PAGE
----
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For Your Marriage

Teachings about Catholic marriage from our Holy Father.

Address to Employees of the Holy See and Vatican City

As Christmas approached, Pope Francis met with the employees of the Holy See and Vatican City to extend his gratitude to them for their work and warm wishes for their Christmas season.

The Holy Father spoke first in gratitude to those who do the normal day-to-day tasks well without recognition or particular incentive. Next he asked forgiveness for the scandals that occurred in the last year, asking all to pray for those involved.

Then he turned to “the most important thing” he wanted to say: “I encourage you to take care of your marriage and your children. To take care and not neglect them: to play with your children.” He emphasized this with an analogy to a plant which requires care and light. “Marriage is like a plant. It’s not like a closet, which one puts there in the room, and it’s enough to dust it every now and then. A plant is alive, it is taken care of every day: one sees how it’s doing, gives it water, and so on. Marriage is a living reality: a couple’s life is never taken for granted, in any phase of the course of the family.” He added that the “most precious gift for the children” is not only the love that parents offer their sons and daughters, “but in fact the love of parents between them, namely, the conjugal relation. This does you, and also your children, so much good! Don’t neglect the family!”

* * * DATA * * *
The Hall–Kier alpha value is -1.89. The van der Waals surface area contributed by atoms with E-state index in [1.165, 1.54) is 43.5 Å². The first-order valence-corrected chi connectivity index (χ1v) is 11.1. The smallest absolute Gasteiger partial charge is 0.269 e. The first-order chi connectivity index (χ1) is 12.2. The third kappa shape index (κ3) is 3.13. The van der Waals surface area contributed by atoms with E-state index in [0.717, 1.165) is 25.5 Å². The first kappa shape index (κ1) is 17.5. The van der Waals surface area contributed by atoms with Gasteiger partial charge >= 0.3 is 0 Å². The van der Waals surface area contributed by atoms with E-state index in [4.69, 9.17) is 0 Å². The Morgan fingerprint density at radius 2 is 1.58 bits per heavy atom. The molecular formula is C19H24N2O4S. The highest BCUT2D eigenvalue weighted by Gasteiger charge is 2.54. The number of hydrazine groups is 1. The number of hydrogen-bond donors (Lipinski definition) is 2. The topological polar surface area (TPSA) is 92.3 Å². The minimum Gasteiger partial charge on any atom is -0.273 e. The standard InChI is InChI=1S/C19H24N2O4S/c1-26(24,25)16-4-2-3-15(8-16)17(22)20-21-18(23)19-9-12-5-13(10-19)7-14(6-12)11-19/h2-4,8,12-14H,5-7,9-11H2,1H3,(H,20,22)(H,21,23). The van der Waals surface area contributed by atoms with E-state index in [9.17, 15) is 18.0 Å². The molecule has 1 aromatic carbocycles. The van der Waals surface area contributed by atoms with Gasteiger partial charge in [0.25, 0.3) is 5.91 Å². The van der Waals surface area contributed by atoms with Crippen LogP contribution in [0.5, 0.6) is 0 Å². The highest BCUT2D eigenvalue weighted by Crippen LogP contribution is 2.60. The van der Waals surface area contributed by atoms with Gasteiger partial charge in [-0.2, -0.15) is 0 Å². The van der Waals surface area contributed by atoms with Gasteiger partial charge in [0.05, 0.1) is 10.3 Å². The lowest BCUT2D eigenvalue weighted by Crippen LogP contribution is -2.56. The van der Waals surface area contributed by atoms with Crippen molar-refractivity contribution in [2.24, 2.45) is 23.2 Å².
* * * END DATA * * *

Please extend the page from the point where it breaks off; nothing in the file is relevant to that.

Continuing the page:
Pope Francis encouraged his audience to “cultivate the ‘plant’ of marriage” and to focus their time and energy on the relationships within the family. “Speak to your children, listen to them, ask them what they think,” he said.

The pope also included grandparents in his reflection, noting that they are very important: “Grandparents have memory; they have wisdom.” He told a story of a woman who had been urged to place her mother in a nursing home, and who replied, “No! I want my son to grow beside his grandmother!”

Pope Francis spoke in his characteristic way of quarrelling in the family, saying that it would seem “abnormal” if it did not happen. “What is important is that the day not end without making peace,” he said. “Make peace in the evening, always!”

In conclusion, the Holy Father noted that “the Lord loves one who practices mercy in ordinary circumstances” and he expressed the hope that all present would experience mercy in the family.